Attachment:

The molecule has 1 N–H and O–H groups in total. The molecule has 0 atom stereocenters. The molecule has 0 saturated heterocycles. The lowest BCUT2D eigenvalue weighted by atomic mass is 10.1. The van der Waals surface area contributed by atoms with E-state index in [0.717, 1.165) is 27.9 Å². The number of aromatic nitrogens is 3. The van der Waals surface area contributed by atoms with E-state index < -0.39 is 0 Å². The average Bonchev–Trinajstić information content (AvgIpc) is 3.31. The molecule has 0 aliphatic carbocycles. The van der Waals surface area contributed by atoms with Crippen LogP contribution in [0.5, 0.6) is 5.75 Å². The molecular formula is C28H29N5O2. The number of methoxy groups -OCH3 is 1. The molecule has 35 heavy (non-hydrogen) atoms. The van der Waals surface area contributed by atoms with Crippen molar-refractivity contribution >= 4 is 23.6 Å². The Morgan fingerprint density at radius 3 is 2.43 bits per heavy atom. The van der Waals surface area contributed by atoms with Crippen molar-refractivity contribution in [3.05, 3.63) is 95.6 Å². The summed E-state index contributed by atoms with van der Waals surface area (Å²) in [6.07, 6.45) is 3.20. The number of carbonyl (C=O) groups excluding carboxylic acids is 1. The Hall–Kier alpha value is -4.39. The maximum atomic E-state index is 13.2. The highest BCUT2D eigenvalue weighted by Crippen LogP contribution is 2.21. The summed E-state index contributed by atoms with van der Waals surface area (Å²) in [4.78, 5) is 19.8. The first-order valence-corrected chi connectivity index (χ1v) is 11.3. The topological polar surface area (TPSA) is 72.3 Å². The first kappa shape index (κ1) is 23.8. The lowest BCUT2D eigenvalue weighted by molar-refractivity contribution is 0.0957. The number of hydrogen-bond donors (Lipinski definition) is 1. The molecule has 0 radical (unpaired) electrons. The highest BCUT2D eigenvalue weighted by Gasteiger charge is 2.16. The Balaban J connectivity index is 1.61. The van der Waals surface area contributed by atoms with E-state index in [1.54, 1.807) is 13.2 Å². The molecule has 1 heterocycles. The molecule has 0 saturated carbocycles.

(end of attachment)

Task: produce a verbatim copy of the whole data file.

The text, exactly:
The molecule has 1 N–H and O–H groups in total. The molecule has 0 atom stereocenters. The molecule has 0 saturated heterocycles. The lowest BCUT2D eigenvalue weighted by atomic mass is 10.1. The van der Waals surface area contributed by atoms with E-state index in [0.717, 1.165) is 27.9 Å². The number of aromatic nitrogens is 3. The van der Waals surface area contributed by atoms with E-state index < -0.39 is 0 Å². The average Bonchev–Trinajstić information content (AvgIpc) is 3.31. The molecule has 0 aliphatic carbocycles. The van der Waals surface area contributed by atoms with Crippen LogP contribution in [0.5, 0.6) is 5.75 Å². The molecular formula is C28H29N5O2. The number of methoxy groups -OCH3 is 1. The molecule has 35 heavy (non-hydrogen) atoms. The van der Waals surface area contributed by atoms with Crippen molar-refractivity contribution >= 4 is 23.6 Å². The Morgan fingerprint density at radius 3 is 2.43 bits per heavy atom. The van der Waals surface area contributed by atoms with Crippen molar-refractivity contribution in [3.05, 3.63) is 95.6 Å². The summed E-state index contributed by atoms with van der Waals surface area (Å²) in [6.07, 6.45) is 3.20. The number of carbonyl (C=O) groups excluding carboxylic acids is 1. The Hall–Kier alpha value is -4.39. The maximum atomic E-state index is 13.2. The highest BCUT2D eigenvalue weighted by Crippen LogP contribution is 2.21. The summed E-state index contributed by atoms with van der Waals surface area (Å²) in [4.78, 5) is 19.8. The first-order valence-corrected chi connectivity index (χ1v) is 11.3. The topological polar surface area (TPSA) is 72.3 Å². The first kappa shape index (κ1) is 23.8. The lowest BCUT2D eigenvalue weighted by molar-refractivity contribution is 0.0957. The number of hydrogen-bond donors (Lipinski definition) is 1. The molecule has 0 radical (unpaired) electrons. The highest BCUT2D eigenvalue weighted by Gasteiger charge is 2.16. The Balaban J connectivity index is 1.61. The van der Waals surface area contributed by atoms with E-state index in [1.54, 1.807) is 13.2 Å². The molecule has 1 heterocycles. The molecule has 0 saturated carbocycles.